Thanks for the link. I was told to stay away from the DMIs for some reason..I don't remember where I read that. Maybe from a study i read from Purdue regarding leaf spot. I believe the same study said Heritage had best results. So I guess I'll go with that and choose one from another family. Again, thanks for the link.

Pythium
07-17-2012, 12:06 PM
DMIs can have growth regulating effects and other undesirable side effects if used incorrectly. Not sure if melting out is on their labels or not. High rate of resistance too, but so does heritage.
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Teach123
07-17-2012, 12:23 PM
DMIs can have growth regulating effects and other undesirable side effects if used incorrectly. Not sure if melting out is on their labels or not. High rate of resistance too, but so does heritage.
Posted via Mobile Device

Let me ask you this...Would applying at a curative right now be effective to save what healthy turf I have? Or is damage done so to speak. I mean, using good cultural practices now (i.e no N, watering to keep good turf, etc...) to wait it out until topdressing and reseeding this fall. My thought is that the disease attacked the non-elite KBG cultivars from previous sod and PRG that was there. The elite disease resistant cultivars of KBG are probably what is left. I seeded that last fall, but I think the PRG that was in the mix took over.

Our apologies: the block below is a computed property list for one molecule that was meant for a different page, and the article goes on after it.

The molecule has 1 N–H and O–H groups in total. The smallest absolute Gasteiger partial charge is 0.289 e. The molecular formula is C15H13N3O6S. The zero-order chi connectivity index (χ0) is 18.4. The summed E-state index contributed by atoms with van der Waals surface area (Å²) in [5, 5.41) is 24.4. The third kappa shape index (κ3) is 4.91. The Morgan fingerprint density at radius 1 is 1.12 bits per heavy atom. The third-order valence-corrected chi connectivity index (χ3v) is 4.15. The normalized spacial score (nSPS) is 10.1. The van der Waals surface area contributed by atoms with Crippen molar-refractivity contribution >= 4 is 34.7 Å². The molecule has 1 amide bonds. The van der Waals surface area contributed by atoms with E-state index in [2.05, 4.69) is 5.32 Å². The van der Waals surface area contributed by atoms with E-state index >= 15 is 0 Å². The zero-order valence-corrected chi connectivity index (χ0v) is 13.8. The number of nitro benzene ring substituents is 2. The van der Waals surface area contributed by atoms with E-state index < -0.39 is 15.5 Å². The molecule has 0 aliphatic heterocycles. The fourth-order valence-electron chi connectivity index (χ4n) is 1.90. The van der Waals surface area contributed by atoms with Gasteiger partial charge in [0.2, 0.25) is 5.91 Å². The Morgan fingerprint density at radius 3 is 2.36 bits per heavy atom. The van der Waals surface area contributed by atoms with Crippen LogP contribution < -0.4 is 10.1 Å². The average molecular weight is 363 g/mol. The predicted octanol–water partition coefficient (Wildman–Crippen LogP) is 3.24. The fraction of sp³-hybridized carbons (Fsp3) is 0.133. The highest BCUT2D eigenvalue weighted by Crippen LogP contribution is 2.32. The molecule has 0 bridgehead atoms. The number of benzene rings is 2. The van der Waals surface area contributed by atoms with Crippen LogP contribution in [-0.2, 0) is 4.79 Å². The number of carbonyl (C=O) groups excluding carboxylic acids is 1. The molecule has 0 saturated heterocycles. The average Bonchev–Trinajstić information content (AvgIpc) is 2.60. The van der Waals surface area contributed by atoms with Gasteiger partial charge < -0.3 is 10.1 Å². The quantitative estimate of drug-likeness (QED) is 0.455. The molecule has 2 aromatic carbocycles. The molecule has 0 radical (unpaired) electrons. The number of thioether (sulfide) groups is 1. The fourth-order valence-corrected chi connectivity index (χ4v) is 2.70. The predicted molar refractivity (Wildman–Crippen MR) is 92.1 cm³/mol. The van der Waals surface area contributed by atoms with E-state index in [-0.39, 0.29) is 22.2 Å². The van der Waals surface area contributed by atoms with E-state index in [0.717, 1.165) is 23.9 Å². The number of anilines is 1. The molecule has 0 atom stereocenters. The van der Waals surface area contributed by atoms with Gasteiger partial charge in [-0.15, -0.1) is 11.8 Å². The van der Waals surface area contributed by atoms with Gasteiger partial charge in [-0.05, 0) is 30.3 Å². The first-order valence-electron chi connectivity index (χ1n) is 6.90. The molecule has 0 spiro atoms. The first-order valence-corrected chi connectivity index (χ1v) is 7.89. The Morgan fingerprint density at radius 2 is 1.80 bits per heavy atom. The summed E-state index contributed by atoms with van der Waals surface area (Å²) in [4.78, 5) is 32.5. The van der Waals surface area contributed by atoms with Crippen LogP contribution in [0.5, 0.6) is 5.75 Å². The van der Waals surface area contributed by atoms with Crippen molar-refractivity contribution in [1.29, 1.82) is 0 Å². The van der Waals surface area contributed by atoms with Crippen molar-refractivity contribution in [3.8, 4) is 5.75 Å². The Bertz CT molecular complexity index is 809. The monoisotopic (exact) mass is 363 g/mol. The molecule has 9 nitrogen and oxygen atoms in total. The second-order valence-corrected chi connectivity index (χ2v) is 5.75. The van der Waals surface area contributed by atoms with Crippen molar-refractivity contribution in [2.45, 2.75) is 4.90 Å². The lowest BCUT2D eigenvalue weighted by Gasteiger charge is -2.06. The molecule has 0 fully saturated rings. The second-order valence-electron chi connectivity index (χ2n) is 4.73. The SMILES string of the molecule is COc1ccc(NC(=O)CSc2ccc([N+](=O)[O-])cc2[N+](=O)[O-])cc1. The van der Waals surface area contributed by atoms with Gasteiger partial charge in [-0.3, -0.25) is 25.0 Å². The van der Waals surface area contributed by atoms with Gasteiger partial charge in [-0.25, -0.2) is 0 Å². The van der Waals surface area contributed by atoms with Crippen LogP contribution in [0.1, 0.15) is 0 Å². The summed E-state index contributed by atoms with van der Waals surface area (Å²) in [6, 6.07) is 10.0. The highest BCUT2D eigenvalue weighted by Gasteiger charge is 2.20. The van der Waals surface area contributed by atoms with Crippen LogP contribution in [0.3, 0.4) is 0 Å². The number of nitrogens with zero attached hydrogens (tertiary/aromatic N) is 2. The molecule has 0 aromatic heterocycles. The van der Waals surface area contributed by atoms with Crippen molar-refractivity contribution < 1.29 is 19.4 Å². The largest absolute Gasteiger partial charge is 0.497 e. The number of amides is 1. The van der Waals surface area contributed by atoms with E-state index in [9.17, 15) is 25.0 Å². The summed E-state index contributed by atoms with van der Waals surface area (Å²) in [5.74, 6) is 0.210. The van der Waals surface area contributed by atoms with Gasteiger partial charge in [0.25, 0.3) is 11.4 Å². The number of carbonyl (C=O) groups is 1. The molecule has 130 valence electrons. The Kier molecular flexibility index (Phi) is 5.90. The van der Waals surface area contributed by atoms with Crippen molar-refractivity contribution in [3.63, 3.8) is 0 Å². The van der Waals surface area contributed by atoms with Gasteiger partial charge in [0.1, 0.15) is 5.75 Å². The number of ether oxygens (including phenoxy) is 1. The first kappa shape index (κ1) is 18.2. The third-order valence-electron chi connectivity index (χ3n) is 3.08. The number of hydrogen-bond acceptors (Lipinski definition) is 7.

Thoughts??

Pythium
07-17-2012, 01:04 PM
I wouldn't do a fungicide now. Why not the disease wipe out the less resistant turfs? Then since you are seeding anyway, seed your elite kbgs into the areas killed by the disease. Watch the area next year and at when conditions favor disease development apply your fungicide. Resistance doesn't mean immune. I like heritage because of the 21-28 day residual.
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RigglePLC
07-17-2012, 01:43 PM
Melting out does not attack perennial ryegrass. Take careful look at the information on red thread disease, (a common problem on ryegrass). Particulary if nights are warm and humid. I think Heritage fungicide works nicely on red thread.

http://www.extension.purdue.edu/extmedia/BP/BP-104-W.pdf

For red thread keep the fertility level fairly high, avoid watering after 5 pm, and try to change watering to three times per week only more deeply. The goal is to reduce the leaf-wetness time per week and to reduce the overall average humidity.

Teach123
07-17-2012, 02:15 PM
Melting out does not attack perennial ryegrass. Take careful look at the information on red thread disease, (a common problem on ryegrass). Particulary if nights are warm and humid. I think Heritage fungicide works nicely on red thread.